Changing Values - PLEASURE.
by John Powderly FRSA

Welcome back to this series of writings dedicated to the work and worldview of Cultural Dynamics Strategy and Marketing. Here I continue to explore the concept of Happiness and starts to distinguish it from pleasure.

Satisfied Needs?

When working with Values Modes it is easy to fall into the trap of over-focusing on the current dominant unmet needs, because this is how we define Values Modes! As Prospectors, we feel no longer driven by the needs for safety and security, but our internal Settler needs still play a role in our lives. Similarly, as Pioneers, we do not need our views and actions to be validated by other people, or other respected sources, but our internal Prospector still has influence on the way we live and aspire to live.

So, as I continue to look at Happiness, I wonder how this more nuanced view plays out?


I have an emerging hypothesis that distinguishes between pleasure and happiness; between long-lasting, sustainable happiness and a short-term focus on enjoying ourselves.

I wonder if in-the-moment pleasure naturally arises from behaviour that directly and immediately satisfies those needs that we know how to meet already? In contrast, the deeper, longer lasting sense of satisfaction could come more from learning how to meet the dominant unmet needs we associate with our primary value mode. Starting to explore this hypothesis, here are some thoughts ....

Settlers and Pleasure

As Settlers, I wonder if there is little or no difference between pleasure and happiness?

Prospectors and Pleasure

As Prospectors, even though we are masters of delayed gratification due to focusing on our life goals, we still like to have fun on the way. Building on our interior Settler needs (that are no longer dominant), we still like to be entertained and to have our pleasure pre-packaged (Netflix, themed dining etc); however, we are also proactive in ensuring that we have a good time, particularly if such activities positively transform our mood and enhance our public image, even if it is only temporary.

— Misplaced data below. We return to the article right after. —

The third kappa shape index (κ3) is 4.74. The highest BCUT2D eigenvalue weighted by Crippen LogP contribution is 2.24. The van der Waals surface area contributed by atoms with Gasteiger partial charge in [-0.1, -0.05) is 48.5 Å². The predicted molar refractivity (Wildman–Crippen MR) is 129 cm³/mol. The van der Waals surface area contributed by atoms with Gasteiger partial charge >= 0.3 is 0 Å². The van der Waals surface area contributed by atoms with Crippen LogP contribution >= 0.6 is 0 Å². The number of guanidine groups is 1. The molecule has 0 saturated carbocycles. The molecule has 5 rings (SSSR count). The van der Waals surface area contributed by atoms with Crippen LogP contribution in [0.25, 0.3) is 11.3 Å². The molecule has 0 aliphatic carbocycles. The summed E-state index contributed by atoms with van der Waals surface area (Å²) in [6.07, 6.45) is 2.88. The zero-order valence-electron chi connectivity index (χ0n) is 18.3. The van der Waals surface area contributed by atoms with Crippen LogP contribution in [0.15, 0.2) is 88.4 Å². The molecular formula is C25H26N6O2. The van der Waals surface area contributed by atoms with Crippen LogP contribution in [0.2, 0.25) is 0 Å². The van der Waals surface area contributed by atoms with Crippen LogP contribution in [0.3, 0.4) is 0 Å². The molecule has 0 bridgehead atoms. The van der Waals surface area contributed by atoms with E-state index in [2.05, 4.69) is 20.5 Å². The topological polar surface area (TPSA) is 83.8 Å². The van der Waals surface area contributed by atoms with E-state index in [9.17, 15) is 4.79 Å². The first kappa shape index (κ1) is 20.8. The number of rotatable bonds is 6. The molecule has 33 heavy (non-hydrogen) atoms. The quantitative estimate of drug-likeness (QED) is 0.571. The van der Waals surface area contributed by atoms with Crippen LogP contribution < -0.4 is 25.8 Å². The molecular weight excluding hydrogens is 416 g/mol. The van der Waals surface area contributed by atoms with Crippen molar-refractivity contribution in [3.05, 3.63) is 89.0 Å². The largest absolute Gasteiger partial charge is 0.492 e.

In parallel to the hard work and investment in our future, we like to experience and indulge in short bursts of sensual and social pleasure, whether it be through the induced effects of alcohol (and other drugs?), music, dancing, sport etc. We need time out from the intensity of our everyday striving, to enjoy the present and to stop worrying about the future.

Pioneers and Pleasure

As Pioneers, we are moving from the pursuit of happiness to trying to be happy and mindful in the moment, but rather than switching off, this is more about switching on. Or, to be more precise, awakening a part of ourselves that had previously been unconscious.

This is not easy, though. For example, it would be difficult for many of us to fully enjoy a movie at the cinema, because we may also be aware of what the screen writer or director is trying to say. The art is to do this simultaneously. Ram Dass called it being "Totally Detached; Totally Involved".





N.B. All views and opinions expressed through these writings are solely my own, and do not necessarily represent the views of Cultural Dynamics.

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